Zucker Family Graduate Education Center to bring engineering education to Charleston

Laura Zucker, Anita Zucker and President Clements in front of Jonathan Zucker at the ground breaking.

Laura Zucker, Anita Zucker and President Clements in front of Jonathan Zucker at the ground breaking.

It wasn’t your typical groundbreaking, but Jonathan Zucker certainly broke ground with a giant black and yellow excavator, marking the official beginning of construction of the $21.5-million Zucker Family Graduate Education Center in North Charleston.

Located at the Clemson University Restoration Institute on the site of the former naval shipyard, the approximately 70,000- square-foot center will offer master’s and Ph.D. degrees in engineering when its doors open in 2016. The center is expected to grow to accommodate approximately 200 students, filling a critical need for engineers for corporations such as Duke Energy, where 60 percent of its engineering workforce will be eligible for retirement in the next five years.

President Clements joined Anita, Jonathan and Laura Zucker for the ceremony that was attended by more than 75 Charleston County School District middle school STEM students. As Clements spoke to the students through a bullhorn while standing next to the excavator, he said, “Here we have the Hunley submarine in the Warren Lasch Conservation Center — that focuses on our past. Over there we have the SCE&G Energy Innovation Center — that deals with the present. And today we break ground on the Zucker Family Graduate Education Center, and that’s all about the future.”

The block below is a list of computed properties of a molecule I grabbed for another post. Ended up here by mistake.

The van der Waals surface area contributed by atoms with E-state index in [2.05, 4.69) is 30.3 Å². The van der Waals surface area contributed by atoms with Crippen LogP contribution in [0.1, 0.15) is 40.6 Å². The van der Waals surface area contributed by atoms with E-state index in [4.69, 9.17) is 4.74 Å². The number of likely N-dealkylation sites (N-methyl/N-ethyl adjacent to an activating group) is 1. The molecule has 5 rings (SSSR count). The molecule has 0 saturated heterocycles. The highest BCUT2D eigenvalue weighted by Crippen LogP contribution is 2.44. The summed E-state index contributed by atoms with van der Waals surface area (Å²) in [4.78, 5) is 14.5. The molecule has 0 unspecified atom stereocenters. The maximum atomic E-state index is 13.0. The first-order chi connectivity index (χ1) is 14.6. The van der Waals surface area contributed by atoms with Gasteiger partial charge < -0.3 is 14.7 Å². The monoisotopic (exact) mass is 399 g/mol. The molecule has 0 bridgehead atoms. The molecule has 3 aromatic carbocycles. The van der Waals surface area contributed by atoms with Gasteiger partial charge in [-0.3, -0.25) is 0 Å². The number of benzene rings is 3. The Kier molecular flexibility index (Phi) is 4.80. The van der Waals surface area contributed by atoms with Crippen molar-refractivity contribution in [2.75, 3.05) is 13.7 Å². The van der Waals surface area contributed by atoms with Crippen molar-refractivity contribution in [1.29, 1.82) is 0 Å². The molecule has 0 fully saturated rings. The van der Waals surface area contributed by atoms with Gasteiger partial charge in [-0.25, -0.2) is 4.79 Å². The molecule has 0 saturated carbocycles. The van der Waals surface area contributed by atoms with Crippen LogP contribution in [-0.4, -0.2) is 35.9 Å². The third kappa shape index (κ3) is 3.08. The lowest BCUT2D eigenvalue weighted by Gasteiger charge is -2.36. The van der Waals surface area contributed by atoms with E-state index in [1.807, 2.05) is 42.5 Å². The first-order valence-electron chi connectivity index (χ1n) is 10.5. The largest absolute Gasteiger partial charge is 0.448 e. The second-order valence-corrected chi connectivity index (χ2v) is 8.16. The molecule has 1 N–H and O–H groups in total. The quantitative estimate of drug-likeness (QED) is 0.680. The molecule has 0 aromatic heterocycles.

Upon completion, the Zucker Family Graduate Education Center will serve as the academic anchor in the CURI applied technology park. In addition to students and faculty, office space in the center will be leased to industry looking to engage with faculty, students and researchers.

Long-time Clemson supporters, Anita Zucker and Jonathan Zucker helped fund the center that will bear their family’s name. Anita Zucker explained why she wanted to help make this center possible. “I’m passionate about STEM. I’m passionate about education. And I’m passionate about our region and what’s happening here,” she said. “For years our business community has complained that we don’t have enough graduate-level courses in engineering. Well, I feel like that call will finally be answered with this new center.”

The Zucker family gift is part of the $1 billion Will to Lead for Clemson campaign.

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